Despite everything, he demonstrates an almost insatiable yearning for a triumphant return and, for that, he has appealed to far-right figures previously considered to be on the fringes of political debate. His party will certainly be the most voted and should win about 30 seats.

But to get the magic number of 61 seats – the minimum to form a government – ​​he sponsored the Otzma Yehudit (Jewish Force) coalition, formed by Smotrich and Itamar Ben-Gvir, two lawmakers who defend the expulsion of Arab citizens who do not swear. loyalty to Israel and are contrary to the rights of the LGBTQIA+ community.

Ben-Gvir is idolized by Baruch Goldstein, who killed 29 Muslims in 1994 in Hebron, West Bank. He is a lawyer who specializes in defending settlers and radical activists accused of hate crimes or terrorism.

All opinion polls, however, point to Netanyahu not getting a majority, as well as Lapid or Gantz, who are dealing with the weakening of the left and Arab minority parties. For many analysts, the knot of local politics will only be untied the day Netanyahu finally decides to retire. Then maybe new alliances will emerge. Until then, Israel must continue its particular Groundhog Day, with a 6th parliamentary election perhaps on the horizon.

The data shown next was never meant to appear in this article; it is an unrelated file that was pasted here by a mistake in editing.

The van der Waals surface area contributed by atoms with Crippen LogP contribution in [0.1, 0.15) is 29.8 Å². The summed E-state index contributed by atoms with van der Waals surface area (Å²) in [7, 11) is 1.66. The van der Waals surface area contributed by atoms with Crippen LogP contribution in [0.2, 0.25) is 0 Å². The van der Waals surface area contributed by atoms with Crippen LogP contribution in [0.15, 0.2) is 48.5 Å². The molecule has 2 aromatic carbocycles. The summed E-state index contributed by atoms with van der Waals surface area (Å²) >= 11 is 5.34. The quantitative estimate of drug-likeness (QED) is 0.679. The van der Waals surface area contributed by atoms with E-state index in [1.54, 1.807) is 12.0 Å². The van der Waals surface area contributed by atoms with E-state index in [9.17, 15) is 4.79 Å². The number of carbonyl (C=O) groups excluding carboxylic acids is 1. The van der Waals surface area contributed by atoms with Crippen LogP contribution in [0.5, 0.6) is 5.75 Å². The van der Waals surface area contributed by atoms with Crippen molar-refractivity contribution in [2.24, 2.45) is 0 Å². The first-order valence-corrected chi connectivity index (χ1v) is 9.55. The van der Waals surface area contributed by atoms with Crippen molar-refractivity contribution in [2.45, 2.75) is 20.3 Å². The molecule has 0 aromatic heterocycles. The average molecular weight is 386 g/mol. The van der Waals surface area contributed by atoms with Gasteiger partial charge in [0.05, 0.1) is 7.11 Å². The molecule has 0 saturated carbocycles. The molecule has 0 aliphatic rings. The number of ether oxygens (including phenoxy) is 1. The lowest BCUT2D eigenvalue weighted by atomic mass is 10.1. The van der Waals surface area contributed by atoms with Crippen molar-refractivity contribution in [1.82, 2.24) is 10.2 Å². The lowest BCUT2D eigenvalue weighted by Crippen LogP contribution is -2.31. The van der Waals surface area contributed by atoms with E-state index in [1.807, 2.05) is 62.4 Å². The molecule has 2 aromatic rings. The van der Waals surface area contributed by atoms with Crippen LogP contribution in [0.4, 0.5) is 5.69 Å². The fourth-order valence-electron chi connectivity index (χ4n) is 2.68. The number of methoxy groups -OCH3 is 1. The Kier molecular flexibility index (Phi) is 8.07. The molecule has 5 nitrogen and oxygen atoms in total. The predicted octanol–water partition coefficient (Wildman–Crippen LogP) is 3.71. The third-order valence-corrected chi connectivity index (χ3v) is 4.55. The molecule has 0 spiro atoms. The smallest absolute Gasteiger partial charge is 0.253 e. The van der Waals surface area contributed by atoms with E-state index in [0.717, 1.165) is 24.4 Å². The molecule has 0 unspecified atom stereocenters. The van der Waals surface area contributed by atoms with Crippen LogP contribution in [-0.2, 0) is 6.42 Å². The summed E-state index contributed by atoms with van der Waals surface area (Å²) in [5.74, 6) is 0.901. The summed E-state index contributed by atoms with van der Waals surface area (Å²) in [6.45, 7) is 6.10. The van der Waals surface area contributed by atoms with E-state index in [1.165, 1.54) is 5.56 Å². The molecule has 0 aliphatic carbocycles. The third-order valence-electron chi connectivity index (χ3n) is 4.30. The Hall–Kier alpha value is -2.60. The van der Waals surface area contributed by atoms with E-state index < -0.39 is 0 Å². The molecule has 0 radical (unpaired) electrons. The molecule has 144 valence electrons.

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Nina
Nina
I have worked as a journalist for over 8 years. I have written for many different news outlets, including the New York Times, Wall Street Journal and CNN. I have also published my own book on the history of the world. I am currently a freelance writer and editor, and I am always looking for new opportunities to write and edit interesting content.